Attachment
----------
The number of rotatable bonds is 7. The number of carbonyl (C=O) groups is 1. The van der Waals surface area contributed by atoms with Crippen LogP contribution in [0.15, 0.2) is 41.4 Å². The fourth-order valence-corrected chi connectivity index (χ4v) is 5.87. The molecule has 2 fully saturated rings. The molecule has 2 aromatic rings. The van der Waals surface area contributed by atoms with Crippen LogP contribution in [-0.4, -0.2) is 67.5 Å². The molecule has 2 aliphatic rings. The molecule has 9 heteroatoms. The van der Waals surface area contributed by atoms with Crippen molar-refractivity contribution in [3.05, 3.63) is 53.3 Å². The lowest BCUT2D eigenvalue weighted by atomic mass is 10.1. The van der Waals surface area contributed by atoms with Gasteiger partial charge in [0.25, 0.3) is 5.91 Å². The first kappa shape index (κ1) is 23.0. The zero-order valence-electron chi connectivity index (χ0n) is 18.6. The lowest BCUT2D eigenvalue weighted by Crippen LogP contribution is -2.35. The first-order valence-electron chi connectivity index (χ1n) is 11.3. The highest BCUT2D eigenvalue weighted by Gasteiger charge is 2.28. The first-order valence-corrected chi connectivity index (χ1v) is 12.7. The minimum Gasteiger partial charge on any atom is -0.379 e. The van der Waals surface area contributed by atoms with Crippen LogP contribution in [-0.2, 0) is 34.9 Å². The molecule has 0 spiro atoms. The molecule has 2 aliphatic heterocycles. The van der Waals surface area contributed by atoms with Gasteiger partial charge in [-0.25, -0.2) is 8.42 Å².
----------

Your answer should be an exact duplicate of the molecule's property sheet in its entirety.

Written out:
The number of rotatable bonds is 7. The number of carbonyl (C=O) groups is 1. The van der Waals surface area contributed by atoms with Crippen LogP contribution in [0.15, 0.2) is 41.4 Å². The fourth-order valence-corrected chi connectivity index (χ4v) is 5.87. The molecule has 2 fully saturated rings. The molecule has 2 aromatic rings. The van der Waals surface area contributed by atoms with Crippen LogP contribution in [-0.4, -0.2) is 67.5 Å². The molecule has 2 aliphatic rings. The molecule has 9 heteroatoms. The van der Waals surface area contributed by atoms with Crippen molar-refractivity contribution in [3.05, 3.63) is 53.3 Å². The lowest BCUT2D eigenvalue weighted by atomic mass is 10.1. The van der Waals surface area contributed by atoms with Gasteiger partial charge in [0.25, 0.3) is 5.91 Å². The first kappa shape index (κ1) is 23.0. The zero-order valence-electron chi connectivity index (χ0n) is 18.6. The lowest BCUT2D eigenvalue weighted by Crippen LogP contribution is -2.35. The first-order valence-electron chi connectivity index (χ1n) is 11.3. The highest BCUT2D eigenvalue weighted by Gasteiger charge is 2.28. The first-order valence-corrected chi connectivity index (χ1v) is 12.7. The minimum Gasteiger partial charge on any atom is -0.379 e. The van der Waals surface area contributed by atoms with Crippen LogP contribution in [-0.2, 0) is 34.9 Å². The molecule has 0 spiro atoms. The molecule has 2 aliphatic heterocycles. The van der Waals surface area contributed by atoms with Gasteiger partial charge in [-0.25, -0.2) is 8.42 Å².